Munchery, the Bay Area startup that lets customers order healthy, high-quality meals from professional chefs, said it raised $3.3 million of an ongoing $4 million in Series A funding in a round led by E.Ventures. Also participating were angel investors (and die-hard users), Matt Mullenweg, founder of WordPress; Randi Zuckerberg; and El Dorado Ventures’ Tom Peterson. To date, Munchery has raised $4.21 million in outside funding, which includes a small seed round from November 2011.
The new investment will be primarily used toward national expansion efforts. Initially serving just San Francisco, today the company is announcing coverage for the East Bay, including Berkley and Oakland. With expansions into Marin County and the Palo Alto area over the past year, the company says it now covers the majority of the Bay Area, and is preparing to launch in L.A. in early 2013. Other markets will then follow, including New York and Seattle.
Munchery was founded in spring 2010 by CEO Tri Tran and CTO Conrad Chu, who in addition to working as engineers, were also young dads in search of a better way to serve healthy, but also convenient and affordable, family dinners. Scratching their own itch, as they say, the two created Munchery. After publicly launching in summer 2010, the company’s first year was spent focused on operations, playing with the business model, and learning from their users. By year-end 2011, things really started picking up, and today the Munchery reports 25 percent month-over-month growth, and a total of 60,000 meals served.
To use the service, customers can log on to Munchery from the web, via an iOS app, and soon, Android, in order to browse through the day’s available meals, and place an order for delivery using their credit card. Initially, Munchery charged customers a “marketplace fee” to help draw in additional revenue, but now, the company has worked with its chef partners, and optimized the logistics of the business in order to remove that fee from the customer’s side. Instead, Munchery now generates income off a flat fee (around 20 percent) which is built into the cost of the meal. The rest of the meal’s cost goes directly to the chefs. Munchery chefs plan their menu, cook the meals, optionally renting space in Munchery’s commercial kitchen, and plate the food. Munchery helps them to determine how many meals to make in a given day, and manages the ordering and delivery side of the business.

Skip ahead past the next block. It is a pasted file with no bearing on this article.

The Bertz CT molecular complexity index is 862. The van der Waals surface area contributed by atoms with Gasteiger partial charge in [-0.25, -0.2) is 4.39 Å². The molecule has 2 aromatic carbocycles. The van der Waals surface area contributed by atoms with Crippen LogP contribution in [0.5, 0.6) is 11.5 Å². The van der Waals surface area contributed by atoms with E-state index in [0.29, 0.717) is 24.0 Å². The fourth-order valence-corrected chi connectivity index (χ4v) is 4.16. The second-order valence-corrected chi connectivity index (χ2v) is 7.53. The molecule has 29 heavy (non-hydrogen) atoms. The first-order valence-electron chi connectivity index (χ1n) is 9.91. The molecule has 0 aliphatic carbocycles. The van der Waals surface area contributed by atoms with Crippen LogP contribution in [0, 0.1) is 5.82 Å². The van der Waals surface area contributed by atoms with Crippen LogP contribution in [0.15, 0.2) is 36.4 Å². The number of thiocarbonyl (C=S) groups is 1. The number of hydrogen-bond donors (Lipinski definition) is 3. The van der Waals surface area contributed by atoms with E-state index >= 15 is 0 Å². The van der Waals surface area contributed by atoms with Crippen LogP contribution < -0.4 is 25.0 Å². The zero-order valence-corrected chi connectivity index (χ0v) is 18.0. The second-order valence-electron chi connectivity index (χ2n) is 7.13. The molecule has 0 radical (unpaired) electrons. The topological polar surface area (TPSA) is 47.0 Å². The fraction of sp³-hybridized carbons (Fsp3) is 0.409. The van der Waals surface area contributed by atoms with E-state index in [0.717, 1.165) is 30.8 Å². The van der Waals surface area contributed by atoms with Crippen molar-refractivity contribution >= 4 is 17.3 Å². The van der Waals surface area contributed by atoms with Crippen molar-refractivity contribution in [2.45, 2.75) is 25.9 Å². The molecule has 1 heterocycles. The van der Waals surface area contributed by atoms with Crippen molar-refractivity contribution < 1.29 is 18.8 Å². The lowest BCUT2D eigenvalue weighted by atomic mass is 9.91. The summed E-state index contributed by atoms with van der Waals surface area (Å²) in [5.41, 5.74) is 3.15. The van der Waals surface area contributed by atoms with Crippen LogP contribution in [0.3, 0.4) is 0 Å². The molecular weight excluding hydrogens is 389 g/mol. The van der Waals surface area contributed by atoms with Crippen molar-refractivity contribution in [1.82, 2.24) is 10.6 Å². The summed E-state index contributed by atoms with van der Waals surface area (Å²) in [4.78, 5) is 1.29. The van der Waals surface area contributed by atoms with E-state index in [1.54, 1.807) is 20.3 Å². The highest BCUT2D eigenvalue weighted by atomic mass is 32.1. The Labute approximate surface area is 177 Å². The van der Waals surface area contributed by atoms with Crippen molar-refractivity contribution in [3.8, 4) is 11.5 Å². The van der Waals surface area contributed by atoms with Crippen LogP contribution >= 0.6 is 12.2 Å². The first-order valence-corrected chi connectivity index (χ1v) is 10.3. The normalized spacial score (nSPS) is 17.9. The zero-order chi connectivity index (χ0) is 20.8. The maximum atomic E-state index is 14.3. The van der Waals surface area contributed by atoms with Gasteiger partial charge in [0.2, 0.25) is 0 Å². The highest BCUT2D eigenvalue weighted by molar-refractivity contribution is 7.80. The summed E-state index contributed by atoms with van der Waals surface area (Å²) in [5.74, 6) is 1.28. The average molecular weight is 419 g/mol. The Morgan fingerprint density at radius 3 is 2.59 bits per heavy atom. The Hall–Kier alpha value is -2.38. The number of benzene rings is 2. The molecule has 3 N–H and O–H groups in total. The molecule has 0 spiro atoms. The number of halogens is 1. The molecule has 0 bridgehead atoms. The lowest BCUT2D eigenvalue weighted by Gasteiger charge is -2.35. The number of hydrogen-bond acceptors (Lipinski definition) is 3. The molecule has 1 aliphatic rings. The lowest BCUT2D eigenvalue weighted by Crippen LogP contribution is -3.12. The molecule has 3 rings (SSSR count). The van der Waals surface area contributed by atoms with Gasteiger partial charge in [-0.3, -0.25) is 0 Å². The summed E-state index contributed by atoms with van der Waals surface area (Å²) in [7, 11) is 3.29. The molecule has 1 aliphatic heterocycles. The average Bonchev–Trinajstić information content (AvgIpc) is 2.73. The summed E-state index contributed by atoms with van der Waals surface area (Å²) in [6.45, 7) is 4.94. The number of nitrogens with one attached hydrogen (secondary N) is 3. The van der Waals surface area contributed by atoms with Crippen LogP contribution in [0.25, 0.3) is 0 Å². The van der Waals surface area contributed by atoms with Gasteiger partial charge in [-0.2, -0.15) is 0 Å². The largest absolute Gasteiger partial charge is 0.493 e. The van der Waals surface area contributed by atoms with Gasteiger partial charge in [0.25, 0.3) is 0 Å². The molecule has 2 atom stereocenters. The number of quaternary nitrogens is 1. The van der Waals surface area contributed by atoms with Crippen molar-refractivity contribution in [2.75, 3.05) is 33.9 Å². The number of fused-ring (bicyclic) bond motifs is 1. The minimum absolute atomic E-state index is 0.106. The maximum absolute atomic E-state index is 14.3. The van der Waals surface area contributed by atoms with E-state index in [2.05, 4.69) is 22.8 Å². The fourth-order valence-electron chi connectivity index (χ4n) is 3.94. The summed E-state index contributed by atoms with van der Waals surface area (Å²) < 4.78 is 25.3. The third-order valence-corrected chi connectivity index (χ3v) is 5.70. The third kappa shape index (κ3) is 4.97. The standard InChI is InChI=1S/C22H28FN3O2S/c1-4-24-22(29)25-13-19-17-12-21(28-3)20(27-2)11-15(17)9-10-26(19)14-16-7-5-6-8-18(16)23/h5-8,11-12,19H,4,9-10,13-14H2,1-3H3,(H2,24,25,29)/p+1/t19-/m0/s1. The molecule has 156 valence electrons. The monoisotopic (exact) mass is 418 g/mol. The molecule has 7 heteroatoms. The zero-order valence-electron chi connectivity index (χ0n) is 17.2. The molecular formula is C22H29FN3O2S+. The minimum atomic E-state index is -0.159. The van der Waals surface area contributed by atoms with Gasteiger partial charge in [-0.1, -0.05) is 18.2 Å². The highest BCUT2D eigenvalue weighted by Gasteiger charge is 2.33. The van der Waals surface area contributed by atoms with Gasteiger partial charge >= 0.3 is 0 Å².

There are now over 50 chefs on Munchery, with 5 to 10 working on any given day. Chefs tend to start off thinking Munchery is a way to make some extra money on the side, but often realize that selling meals on Munchery’s marketplace is a better alternative to their full-time job.
“Most of them start dipping their toe in the water,” explains Michael Schaecher, Munchery’s Director of Marketing. “They might start off doing it on the side, but it makes sense from a chef’s perspective because we’re able to provide a lot of value to them,” he says. “The first way is that they can be their own boss. They’re not working for some restaurant owners – they’re creating their own menus and excelling at what they do best. Two, they can make more money working for us than cooking at someone else’s restaurant. And three, for the first time, they can work during the day instead of nights or weekends,” and, laughs Schaecher, “that’s actually a pretty good motivator.” He also notes that Munchery offers a lower-stress environment than the typically high-pressure restaurant industry does, which some of the chefs like, too.
With the new investment, Munchery is now focusing on the above-mentioned expansion efforts, figuring out the intricacies of each local market and growing the team accordingly. Currently a team of six, not including drivers and chefs, Schaecher says they’re close to hiring the GM for the L.A. office opening next year.